I’m now learning to live with less and dealing with things like getting health insurance as a self-employed person (despite all the legislation that was recently passed in the U.S., it’s still ridiculously expensive in my state! Ugg!). I’m also trying to grow Introvert, Dear by publishing more articles and reaching more introverts. Now more than ever, I need your help. If Introvert, Dear has helped you in some way, would you consider supporting me in one of these ways?

  • Donate to Introvert, Dear by becoming a patron. I recently revamped the pledge levels and rewards. If every person reading this gave as little as $1 a month, Introvert, Dear would be unstoppable!
  • Whenever you shop on Amazon, use this link: (it takes you to the Amazon home page). A small portion of your purchase goes to Introvert, Dear. You can bookmark this link to return to it easily.
  • When you read an Introvert, Dear article that resonates with you, share it on social media. Sharing helps Introvert, Dear grow!

One last thing. I recently decided to turn my Facebook profile into (somewhat) of a fan page. If you want to learn more about me (and see the occasional cat picture as well as my rants), feel free to friend me.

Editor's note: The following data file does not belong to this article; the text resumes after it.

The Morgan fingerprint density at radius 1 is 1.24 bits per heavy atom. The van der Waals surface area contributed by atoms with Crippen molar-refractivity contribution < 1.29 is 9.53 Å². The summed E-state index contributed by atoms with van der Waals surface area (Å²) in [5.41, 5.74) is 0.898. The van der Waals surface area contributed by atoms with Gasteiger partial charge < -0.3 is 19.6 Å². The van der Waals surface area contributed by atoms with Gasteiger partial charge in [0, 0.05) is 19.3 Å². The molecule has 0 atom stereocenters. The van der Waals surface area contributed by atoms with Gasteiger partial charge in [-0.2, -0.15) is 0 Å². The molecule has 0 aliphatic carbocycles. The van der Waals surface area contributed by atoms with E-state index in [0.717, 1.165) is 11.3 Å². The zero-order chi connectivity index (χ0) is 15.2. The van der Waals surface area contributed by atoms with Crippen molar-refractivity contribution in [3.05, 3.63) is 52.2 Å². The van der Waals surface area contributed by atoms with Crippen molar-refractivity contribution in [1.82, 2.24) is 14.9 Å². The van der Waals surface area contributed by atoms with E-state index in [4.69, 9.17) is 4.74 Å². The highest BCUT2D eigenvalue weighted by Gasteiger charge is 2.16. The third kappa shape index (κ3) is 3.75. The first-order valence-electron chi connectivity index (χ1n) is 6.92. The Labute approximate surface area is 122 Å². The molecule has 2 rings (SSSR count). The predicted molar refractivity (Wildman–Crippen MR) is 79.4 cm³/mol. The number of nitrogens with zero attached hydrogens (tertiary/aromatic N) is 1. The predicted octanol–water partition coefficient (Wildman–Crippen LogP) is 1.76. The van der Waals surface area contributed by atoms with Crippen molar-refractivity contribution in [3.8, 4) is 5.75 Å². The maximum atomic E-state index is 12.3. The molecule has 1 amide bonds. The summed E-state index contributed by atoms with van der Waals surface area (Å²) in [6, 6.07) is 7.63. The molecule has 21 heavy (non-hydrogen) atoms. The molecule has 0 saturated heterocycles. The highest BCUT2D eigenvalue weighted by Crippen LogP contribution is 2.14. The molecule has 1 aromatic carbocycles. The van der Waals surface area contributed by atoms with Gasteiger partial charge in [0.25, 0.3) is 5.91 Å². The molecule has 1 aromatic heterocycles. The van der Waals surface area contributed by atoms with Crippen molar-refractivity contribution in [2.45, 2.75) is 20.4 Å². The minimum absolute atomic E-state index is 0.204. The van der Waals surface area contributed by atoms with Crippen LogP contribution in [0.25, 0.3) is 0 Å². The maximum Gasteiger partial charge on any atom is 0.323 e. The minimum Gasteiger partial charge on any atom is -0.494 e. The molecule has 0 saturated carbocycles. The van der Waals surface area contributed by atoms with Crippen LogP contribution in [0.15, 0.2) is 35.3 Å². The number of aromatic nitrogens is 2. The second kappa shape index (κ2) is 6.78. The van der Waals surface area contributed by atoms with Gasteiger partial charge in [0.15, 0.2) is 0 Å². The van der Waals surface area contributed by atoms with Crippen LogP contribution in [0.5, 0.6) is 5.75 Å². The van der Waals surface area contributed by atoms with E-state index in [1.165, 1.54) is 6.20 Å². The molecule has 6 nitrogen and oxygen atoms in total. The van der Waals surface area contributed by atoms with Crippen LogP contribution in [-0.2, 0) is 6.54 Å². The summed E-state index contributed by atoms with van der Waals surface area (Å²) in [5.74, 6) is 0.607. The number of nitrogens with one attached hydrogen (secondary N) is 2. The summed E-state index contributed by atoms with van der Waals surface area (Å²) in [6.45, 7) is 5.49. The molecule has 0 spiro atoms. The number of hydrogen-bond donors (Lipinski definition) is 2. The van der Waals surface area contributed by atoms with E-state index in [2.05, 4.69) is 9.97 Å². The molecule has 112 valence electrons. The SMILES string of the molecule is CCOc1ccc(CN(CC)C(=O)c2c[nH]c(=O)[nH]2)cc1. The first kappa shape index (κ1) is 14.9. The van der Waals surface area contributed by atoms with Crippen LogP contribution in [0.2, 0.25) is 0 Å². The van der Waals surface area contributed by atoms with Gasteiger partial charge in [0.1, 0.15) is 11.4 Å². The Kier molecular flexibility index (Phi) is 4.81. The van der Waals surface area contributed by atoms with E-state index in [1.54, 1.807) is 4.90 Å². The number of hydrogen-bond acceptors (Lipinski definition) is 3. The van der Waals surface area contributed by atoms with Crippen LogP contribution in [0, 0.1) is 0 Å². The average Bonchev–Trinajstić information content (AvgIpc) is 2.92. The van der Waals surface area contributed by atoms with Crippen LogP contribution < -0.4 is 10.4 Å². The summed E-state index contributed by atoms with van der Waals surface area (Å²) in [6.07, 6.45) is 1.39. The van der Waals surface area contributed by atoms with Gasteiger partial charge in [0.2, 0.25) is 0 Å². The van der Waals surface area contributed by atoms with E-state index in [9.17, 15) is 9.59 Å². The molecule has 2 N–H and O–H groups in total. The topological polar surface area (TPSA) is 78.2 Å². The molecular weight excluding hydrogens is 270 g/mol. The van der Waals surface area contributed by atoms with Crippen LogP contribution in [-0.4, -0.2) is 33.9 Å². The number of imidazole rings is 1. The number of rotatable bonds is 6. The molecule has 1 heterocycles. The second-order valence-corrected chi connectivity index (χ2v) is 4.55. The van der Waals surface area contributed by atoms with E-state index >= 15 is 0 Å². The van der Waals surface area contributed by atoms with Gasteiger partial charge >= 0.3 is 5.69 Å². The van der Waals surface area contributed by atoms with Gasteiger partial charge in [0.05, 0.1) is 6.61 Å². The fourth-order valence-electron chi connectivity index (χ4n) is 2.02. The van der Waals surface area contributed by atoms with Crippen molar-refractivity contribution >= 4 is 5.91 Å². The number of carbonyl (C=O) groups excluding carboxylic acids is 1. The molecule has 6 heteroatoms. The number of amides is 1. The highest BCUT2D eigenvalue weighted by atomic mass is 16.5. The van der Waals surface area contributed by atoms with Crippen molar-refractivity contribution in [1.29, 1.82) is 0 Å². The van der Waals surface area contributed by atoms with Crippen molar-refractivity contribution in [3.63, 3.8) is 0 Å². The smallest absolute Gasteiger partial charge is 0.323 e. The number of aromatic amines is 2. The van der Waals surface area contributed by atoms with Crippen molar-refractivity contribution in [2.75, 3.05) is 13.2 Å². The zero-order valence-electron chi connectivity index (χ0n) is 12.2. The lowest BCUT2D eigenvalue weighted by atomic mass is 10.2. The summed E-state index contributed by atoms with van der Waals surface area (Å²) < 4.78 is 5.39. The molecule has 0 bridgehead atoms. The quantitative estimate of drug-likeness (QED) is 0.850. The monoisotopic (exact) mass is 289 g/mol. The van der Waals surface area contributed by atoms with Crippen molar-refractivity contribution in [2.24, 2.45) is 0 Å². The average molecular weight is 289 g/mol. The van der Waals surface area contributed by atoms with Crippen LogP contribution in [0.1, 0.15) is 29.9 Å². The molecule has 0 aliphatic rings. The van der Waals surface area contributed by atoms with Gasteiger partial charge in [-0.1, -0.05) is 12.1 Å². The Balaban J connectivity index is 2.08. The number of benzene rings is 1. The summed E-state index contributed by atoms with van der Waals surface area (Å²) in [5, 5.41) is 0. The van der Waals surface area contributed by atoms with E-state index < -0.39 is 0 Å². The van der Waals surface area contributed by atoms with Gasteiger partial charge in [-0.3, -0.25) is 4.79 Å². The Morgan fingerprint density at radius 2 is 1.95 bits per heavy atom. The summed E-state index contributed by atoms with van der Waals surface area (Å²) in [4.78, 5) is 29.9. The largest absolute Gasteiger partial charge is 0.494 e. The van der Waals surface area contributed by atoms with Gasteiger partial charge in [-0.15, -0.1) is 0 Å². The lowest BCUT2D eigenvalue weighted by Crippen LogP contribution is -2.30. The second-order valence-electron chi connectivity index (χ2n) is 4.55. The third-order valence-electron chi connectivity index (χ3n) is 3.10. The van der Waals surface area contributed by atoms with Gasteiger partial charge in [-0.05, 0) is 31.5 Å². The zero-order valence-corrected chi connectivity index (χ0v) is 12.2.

If you’re in the U.S., I hope you’re having a relaxing Labor Day. Make sure to slip away from the family cookout for a bit and take some time for yourself today.

Quietly yours,

Jenn's signature



Jenn Granneman, creator/editor of Introvert, Dear


  • Paula says:

    Congratulations on your big change! I made that leap for myself 16 years ago, and still no regrets. You may find anxiety to be a little harder to keep under control, though, but mindfulness type exercises do wonders. And if I may put my two-cents worth in regarding the assumptions of the researcher? I disagree, heartily, that, “we talk less, are less driven, and experience less enthusiasm.” Well, maybe the talk less part is valid for most introverts, although I happen to be a chatty introvert 🙂

    • Jenn Granneman says:

      Thanks Paula! I wholeheartedly agree about the anxiety. I have certainly found myself having plenty of anxious thoughts like “What if I don’t make enough money?!” or “What if something suddenly changes and everything falls apart?!” I am just trying to trust. About the researcher–it certainly sounds like you don’t fit what he’s saying! No two introverts are alike. Take care. 🙂

  • Laura says: